Botanic Gardens Trust, Sydney, Australia


The Royal Botanic Garden and the Domain provide valuable ‘greenspace’ in the centre of the city. Visitors enjoy observing our birds and many come just to see our colony of flying-foxes. You can also expect outdoor evening events to be accompanied by the occasional sounds of possums jumping through the trees.

If you care for our wildlife, please don’t feed them

Many of us love feeding ducks, other birds, and possums, but there are some good reasons why you shouldn’t. It upsets the delicate balance of nature and jeopardises the animals’ welfare.

  • Handfeeding makes them aggressive and a nuisance.
  • Feeding makes them lazy. Animals start to depend on being fed by humans. They become scavengers instead of unique wildlife that we can be proud of.
  • Human food can kill animals. Our snack food often contains too much salt and sugar, and can be fatal to birds. Poor nutrition can lead to bone deformities, reduced ability to cope with cold weather and susceptibility to disease.

Note about frogs, lizards, snakes and spiders

You may encounter some of these animals in the Royal Botanic Garden and in the Domain. Please be aware that all reptiles are protected by law. Many of our native reptiles have poisonous bites. Do not attempt to handle them. If you think you have been bitten, seek help immediately - contact a Ranger (0419 270 279) or go to the Garden Shop for first aid. 

Find out more

Buff-banded Rail
Buff-banded Rail. Photo: Trevor Quested

Powerful Owl
Powerful Owl

List of wildlife for the Royal Botanic Garden, Sydney, compiled by Volunteer Guide Jenny Pattison, November 2011

Note: CW denotes that species is a ClimateWatch indicator species at the Royal Botanic Garden, Sydney. See


Listed in the Garden since 2000

Click here to find out about the history of bird observations at the Royal Botanic Garden.

KEY: C=Common, Res=Resident, Br=Breeds in Royal Botanic Garden Sydney, M=Migratory, V=Visitor, E=Exotic, CW=ClimateWatch sp

Common name Scientific name Notes - Key: E Exotic, CW ClimateWatch sp.
Black-Cockatoo, Yellow-tailed Calyptorhynchus funereus V
Black-faced Cuckoo-Shrike Coracina novaehollandiae V
Buff-banded Rail Gallirallus philippensis C, Res, Br found in Middle Gardens
Butcherbird, Grey Cracticus torquatus C, Res, Br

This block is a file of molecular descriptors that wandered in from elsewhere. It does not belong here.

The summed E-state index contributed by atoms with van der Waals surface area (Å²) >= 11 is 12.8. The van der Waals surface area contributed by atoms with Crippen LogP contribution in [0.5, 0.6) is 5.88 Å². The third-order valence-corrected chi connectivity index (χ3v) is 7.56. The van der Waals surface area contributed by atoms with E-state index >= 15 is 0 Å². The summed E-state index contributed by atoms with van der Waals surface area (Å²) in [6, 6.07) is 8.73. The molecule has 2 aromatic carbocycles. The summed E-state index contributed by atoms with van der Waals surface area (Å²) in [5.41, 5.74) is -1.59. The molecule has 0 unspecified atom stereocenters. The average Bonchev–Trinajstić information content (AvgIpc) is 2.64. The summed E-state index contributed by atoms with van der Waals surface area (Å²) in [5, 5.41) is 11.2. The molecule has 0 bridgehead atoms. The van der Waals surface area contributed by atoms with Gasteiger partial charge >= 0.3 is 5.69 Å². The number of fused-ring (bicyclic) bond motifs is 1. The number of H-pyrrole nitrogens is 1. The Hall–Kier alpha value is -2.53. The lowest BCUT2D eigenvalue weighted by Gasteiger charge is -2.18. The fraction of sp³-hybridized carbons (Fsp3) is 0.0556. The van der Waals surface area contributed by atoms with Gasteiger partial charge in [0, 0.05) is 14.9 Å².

Channel-billed Cuckoo Scythrops novaehollandiae CW M, Br summer migrant, parasitises Currawong’s nest
Cockatiel Nymphicus hollandicus V
Common Starling Sturnus vulgaris CW V, E
Cormorant, Great Phalacrocorax carbo V
Cormorant, Little Black Phalacrocorax sulcirostris C, Res, Br breeds on island in Main Pond
Cormorant, Little Pied Phalacrocorax melanoleucos C, Res, Br breeds on island in Main Pond
Currawong, Pied Strepera graculina C, Res, Br
Darter, Australian Anhinga melanogaster V
Duck, Australian Wood also called Maned Goose Chenonetta jubata C, Res, Br
Duck, Farmyard C, E
Duck, Hardhead or White-eyed Aythya australis V
Duck, Pacific Black Anas superciliosa C, Res, Br
Dusky Moorhen Gallinula tenebrosa C, Res, Br
Egret, Great Ardea alba V
Eurasian Coot Fulica atra V
Fantail, Grey Rhipidura fuliginosa CW M
Fantail, Rufous Rhipidura rufifrons M
Figbird Sphecotheres viridis V
Galah Cacatua roseicapilla V
Grebe, Australasian Tachybaptus novaehollandiae V
Ibis, Australian White Threskiornis molucca C, Res, Br
Indian or Common Myna Acridotheres tristis C, Res, Br, E
Koel, Common Eudynamys scolopacea CW M summer migrant, parasitises Noisy Miner nests
Kookaburra, Laughing Dacelo novaeguineae C
Magpie, Australian Gymnorhina tibicen CW C, Res, Br
Magpie-lark (Peewee) Grallina cyanoleuca CW V, C often on lawn below Tropical Centre
Mallard Anas platyrhynchos C, Br, E interbreeds with the Pacific Black Duck
Masked Lapwing Vanellus miles CW C, Res, Br
Noisy Miner Manorina melanocephala C, Res, Br
Owl, Barn Tyto alba V
Owl, Powerful Ninox strenua Res Status: Vulnerable; seen regularly since 2009
Owl, Southern Boobook Ninox novaeseelandiae V
Pelican, Australian Pelecanus conspicillatus V
Pigeon, Feral or Common Columba livia C, Res, Br, E also called Rock Dove
Pigeon, Crested Ocyphaps lophotes CW C
Rainbow Lorikeet Trichoglossus haematodus C, Res, Br in flowering Black Bean Tree and eucalypts
Raven, Australian Corvus coronoides V
Rosella, Crimson Platycercus elegans V
Rosella, Eastern Platycercus eximius V
Royal Spoonbill Platalea regia V
Sacred Kingfisher Todiramphus sanctus M
Silver Gull Larus novaehollandiae C
Spangled Drongo Dicrurus bracteatus V
Spotted Turtle-Dove Streptopelia chinensis C.E
Sulphur-crested Cockatoo Cacatua galerita C, Res, Br often on lawns 25 & 27
Superb Blue Wren Malurus cyaneus C, Res, Br seen in Palm Grove, near creek, in Fernery
Tawny Frogmouth Podargus strigoides C, Res, Br roosts by day, often in pairs, close to tree trunk